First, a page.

Lemon Ice Cream

I’ve been in a citrus kind of mood these days, it seems. It’s hard to escape in the summer through–tart can be so refreshing in this heat. This recipe definitely delivers on tart and refreshing. It’s probably the most sour thing I enjoy.

As far as ice cream recipes go, this one is a bit different from what I’m used to. What first struck me was that it is an ice cream–so there’s dairy in it–as opposed to a lemon sorbet. Seemed like it’d be an interesting texture to try out, and I wasn’t disappointed. With the cooking and the chilling, this ends up being a two day recipe, but it’s worth the wait.

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Start by mixing the heavy cream, milk, sugar, and lemon zest. Fancy zesters make this a lot prettier than cutting flakes off with your knife, but the most important thing is to make sure they’re sizes that you don’t mind eating. Once the sugar has melted and the mixture has had a chance to steep off the heat, put it back on the heat and bring to a simmer. While that’s going, separate the eggs and beat the yolks in a separate bowl. To help temper the process, don’t add the eggs to the mix, instead, slowly incorporate some of the hot mixture into the yolks, tablespoons at a time. Once it’s to temperature, add the egg mix back into the pot and let it all cook for about 10 more minutes. Now comes the patience: cool, cover and chill overnight.

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On the morrow, add the lemon juice to the mix. Once it’s ready, behold the wonder of an ice cream machine at work while you anticipate the creamy tang of the ice cream you wish you were already eating.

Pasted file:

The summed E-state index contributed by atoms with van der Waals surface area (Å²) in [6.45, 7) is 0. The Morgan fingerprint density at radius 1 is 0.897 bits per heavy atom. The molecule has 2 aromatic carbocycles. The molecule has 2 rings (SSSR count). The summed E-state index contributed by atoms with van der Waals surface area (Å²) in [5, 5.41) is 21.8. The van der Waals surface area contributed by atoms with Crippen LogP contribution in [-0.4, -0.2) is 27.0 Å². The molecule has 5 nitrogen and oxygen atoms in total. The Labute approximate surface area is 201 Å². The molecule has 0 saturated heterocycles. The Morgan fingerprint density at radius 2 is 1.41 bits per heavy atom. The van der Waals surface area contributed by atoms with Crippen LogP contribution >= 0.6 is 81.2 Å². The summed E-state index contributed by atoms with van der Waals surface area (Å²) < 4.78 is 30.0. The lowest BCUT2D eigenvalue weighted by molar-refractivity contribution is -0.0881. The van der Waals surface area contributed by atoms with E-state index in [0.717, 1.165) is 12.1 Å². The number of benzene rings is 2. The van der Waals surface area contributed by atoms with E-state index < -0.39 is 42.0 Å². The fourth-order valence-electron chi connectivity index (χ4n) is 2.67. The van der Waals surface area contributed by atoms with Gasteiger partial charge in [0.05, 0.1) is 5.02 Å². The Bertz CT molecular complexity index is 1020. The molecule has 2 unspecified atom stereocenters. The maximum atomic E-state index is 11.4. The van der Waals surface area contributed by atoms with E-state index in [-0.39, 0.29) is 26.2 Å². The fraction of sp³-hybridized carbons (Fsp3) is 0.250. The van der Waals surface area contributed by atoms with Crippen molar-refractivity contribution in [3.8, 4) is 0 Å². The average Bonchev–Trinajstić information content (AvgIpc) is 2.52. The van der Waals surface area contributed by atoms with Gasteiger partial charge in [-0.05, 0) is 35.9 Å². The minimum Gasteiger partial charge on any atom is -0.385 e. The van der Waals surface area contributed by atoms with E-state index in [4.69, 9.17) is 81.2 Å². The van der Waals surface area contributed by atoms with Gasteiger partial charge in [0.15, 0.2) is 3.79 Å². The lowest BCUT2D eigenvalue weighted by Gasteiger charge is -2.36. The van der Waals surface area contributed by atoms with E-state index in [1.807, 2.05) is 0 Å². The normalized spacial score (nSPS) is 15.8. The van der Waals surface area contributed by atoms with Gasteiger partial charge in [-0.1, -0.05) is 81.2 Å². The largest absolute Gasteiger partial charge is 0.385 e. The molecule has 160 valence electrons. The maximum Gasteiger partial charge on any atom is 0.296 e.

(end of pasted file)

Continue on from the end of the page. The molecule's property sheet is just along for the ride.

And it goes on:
It came out of my machine too soft, so I had to freeze it for a few hours before I could really enjoy it, but that extra wait was worth it. If you’re interested in exploring toppings or mix-ins, I highly recommend considering crumbled madeleines.

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Lemon Ice Cream (this is for a 2 quart ice cream maker)

1 cup heavy whipping cream

1/2 cup whole milk

1/2 cup and 1 tbs sugar

1 – 3 lemons’ worth of zest

2 1/2 egg yolks (you can do it!)

1/4 cup and 2 tbs lemon juice

  1. In a saucepan, combine cream, milk, sugar, and zest, let simmer over low heat. Cook until sugar is dissolved, then remove from heat. Cover and let steep for 10 minutes.
  2. Remove lid and bring mixture to a simmer.
  3. Meanwhile, separate the eggs and whisk the yolks in a separate bowl.
  4. Very slowly, ie tablespoons at a time, add some of the warm mixture to the eggs. This is to temper the eggs while avoiding cooking them.
  5. Once tempered, add egg mix into saucepan. Stir and cook over low heat until mixture thickens, about 5 – 10 minutes.
  6. Remove from heat, cool, and refrigerate overnight in a covered container.
  7. THE NEXT DAY: add the lemon juice to the mixture and stir, then pour into ice cream maker as per it’s instructions.
  8. Either eat and enjoy right away, or freeze for a little to enjoy slightly later.

 

Avocado Ice Cream

I’d been wanting to make this for so long, and one glorious day, avocados were on sale.